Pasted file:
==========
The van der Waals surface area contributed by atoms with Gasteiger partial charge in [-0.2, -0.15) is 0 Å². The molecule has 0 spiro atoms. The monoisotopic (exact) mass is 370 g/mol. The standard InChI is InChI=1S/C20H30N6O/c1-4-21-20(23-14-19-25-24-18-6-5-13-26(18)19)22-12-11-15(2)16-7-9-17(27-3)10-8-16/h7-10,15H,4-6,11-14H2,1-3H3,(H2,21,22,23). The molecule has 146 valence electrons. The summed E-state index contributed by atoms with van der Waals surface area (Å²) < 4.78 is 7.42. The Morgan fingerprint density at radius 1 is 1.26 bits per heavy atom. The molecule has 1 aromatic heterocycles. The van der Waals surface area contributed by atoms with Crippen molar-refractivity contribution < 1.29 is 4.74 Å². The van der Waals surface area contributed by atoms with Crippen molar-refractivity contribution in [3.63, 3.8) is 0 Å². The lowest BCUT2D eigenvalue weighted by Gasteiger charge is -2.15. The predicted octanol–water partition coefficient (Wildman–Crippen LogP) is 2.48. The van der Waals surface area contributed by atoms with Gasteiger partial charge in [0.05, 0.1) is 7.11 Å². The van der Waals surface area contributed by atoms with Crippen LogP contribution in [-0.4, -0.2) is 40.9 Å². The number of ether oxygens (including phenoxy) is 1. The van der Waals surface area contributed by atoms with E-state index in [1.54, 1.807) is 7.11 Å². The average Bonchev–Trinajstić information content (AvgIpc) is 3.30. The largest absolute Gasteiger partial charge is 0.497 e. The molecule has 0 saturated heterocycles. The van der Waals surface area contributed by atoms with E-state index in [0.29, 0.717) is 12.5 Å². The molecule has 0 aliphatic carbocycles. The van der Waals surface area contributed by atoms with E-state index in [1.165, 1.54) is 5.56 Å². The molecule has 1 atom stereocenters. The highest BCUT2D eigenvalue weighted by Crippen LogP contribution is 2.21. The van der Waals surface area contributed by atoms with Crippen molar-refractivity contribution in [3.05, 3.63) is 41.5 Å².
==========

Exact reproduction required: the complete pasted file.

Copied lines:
The van der Waals surface area contributed by atoms with Gasteiger partial charge in [-0.2, -0.15) is 0 Å². The molecule has 0 spiro atoms. The monoisotopic (exact) mass is 370 g/mol. The standard InChI is InChI=1S/C20H30N6O/c1-4-21-20(23-14-19-25-24-18-6-5-13-26(18)19)22-12-11-15(2)16-7-9-17(27-3)10-8-16/h7-10,15H,4-6,11-14H2,1-3H3,(H2,21,22,23). The molecule has 146 valence electrons. The summed E-state index contributed by atoms with van der Waals surface area (Å²) < 4.78 is 7.42. The Morgan fingerprint density at radius 1 is 1.26 bits per heavy atom. The molecule has 1 aromatic heterocycles. The van der Waals surface area contributed by atoms with Crippen molar-refractivity contribution < 1.29 is 4.74 Å². The van der Waals surface area contributed by atoms with Crippen molar-refractivity contribution in [3.63, 3.8) is 0 Å². The lowest BCUT2D eigenvalue weighted by Gasteiger charge is -2.15. The predicted octanol–water partition coefficient (Wildman–Crippen LogP) is 2.48. The van der Waals surface area contributed by atoms with Gasteiger partial charge in [0.05, 0.1) is 7.11 Å². The van der Waals surface area contributed by atoms with Crippen LogP contribution in [-0.4, -0.2) is 40.9 Å². The number of ether oxygens (including phenoxy) is 1. The van der Waals surface area contributed by atoms with E-state index in [1.54, 1.807) is 7.11 Å². The average Bonchev–Trinajstić information content (AvgIpc) is 3.30. The largest absolute Gasteiger partial charge is 0.497 e. The molecule has 0 saturated heterocycles. The van der Waals surface area contributed by atoms with E-state index in [0.29, 0.717) is 12.5 Å². The molecule has 0 aliphatic carbocycles. The van der Waals surface area contributed by atoms with E-state index in [1.165, 1.54) is 5.56 Å². The molecule has 1 atom stereocenters. The highest BCUT2D eigenvalue weighted by Crippen LogP contribution is 2.21. The van der Waals surface area contributed by atoms with Crippen molar-refractivity contribution in [3.05, 3.63) is 41.5 Å².